Workers who pay in for either three years within the last six, or for a total of 10 years including five uninterrupted years, would become “qualified individuals.”

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A Growing American Crisis: Who Will Care for the Baby Boomers?

Jasmin Merdan—Getty Images
FEBRUARY 15, 2019
Newton-Small, a TIME contributor, is the CEO of MemoryWell and author of Broad Influence

Every day since her husband broke his hip, Beatrice Egger has been afraid. The 91-year-old retired teacher worries when William, 90, a retired principal, is in the shower. She worries when she is helping him get dressed and he unsteadily towers over her. And she worries when he moves from sitting to standing or from room to room. When he falls, which inevitably happens, she can call upon aides at their Issaquah, Wash., retirement home to help get him back up. But they can’t help her all the time. So she stays scared.

If they could afford it, Beatrice and William would hire a home care aide to help during the day. That would give Beatrice a safety net, a pair of younger stronger arms to steady William. They know they’re lucky that their pensions afforded them life in a retirement community, food and some level of care. But they live in fear that William’s next fall will prove fatal and, without his pension, Beatrice might not be able to afford her community; after a lifetime of middle-class jobs, she might be forced into Medicaid.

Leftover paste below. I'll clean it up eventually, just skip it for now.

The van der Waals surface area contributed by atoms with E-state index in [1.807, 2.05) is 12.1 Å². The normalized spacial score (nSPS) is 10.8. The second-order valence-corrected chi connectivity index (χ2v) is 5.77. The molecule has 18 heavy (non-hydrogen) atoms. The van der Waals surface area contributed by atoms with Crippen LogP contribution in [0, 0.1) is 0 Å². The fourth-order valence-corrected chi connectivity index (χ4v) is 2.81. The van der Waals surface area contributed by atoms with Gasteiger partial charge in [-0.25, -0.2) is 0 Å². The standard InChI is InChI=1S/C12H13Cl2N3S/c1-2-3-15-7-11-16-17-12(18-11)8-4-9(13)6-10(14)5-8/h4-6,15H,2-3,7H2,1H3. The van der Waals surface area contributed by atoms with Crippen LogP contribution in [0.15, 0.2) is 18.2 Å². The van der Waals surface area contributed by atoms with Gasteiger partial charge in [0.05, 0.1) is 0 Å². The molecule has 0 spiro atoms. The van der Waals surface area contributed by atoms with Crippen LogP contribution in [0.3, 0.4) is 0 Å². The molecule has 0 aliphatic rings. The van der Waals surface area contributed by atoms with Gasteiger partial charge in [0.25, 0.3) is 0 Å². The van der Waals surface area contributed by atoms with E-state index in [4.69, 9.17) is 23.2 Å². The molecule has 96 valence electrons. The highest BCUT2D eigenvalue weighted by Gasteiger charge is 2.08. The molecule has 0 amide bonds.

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Presentation planned on long-term care bill

Presentation planned on long-term care bill

Friday, February 8, 2019 9:33pm

A Whidbey Island group is offering a presentation on a bill regarding long-term care, according to the Whidbey Island’s Puget Sound Advocates for Retirement Action committee.

House Bill 1087, the Long Term Care Trust Act, would make history, according to a press release.

The bill would establish a public long-term care trust fund through a monthly payroll fee of just over one half of one percent – 58 cents for every hundred dollars in income.

The legislation provides eligible recipients $100 a day for 365 days to help meet the cost of long-term care.

Advocates, working with a bi-partisan group of legislative co-sponsors, are helping to create a Social Security-type system for long-term care.

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The state and its citizens both need lawmakers to pass the Long-Term Care Trust Act

The state and its citizens both need lawmakers to pass the Long-Term Care Trust Act

Jerry Reilly

The Legislature has an opportunity to lead the nation by passing the bi-partisan Long-Term Care Trust Act to secure affordable long-term care for Washingtonians. This is an opportunity that we must not miss. The financial security of our state budget and Washington’s families are at stake.

Aging comes with many challenges. The cost of long-term care is an often-unanticipated challenge many families face. Most people do not understand that Medicare does not cover long-term care costs, and 95 percent of adults are uncovered by costly private insurance. Read More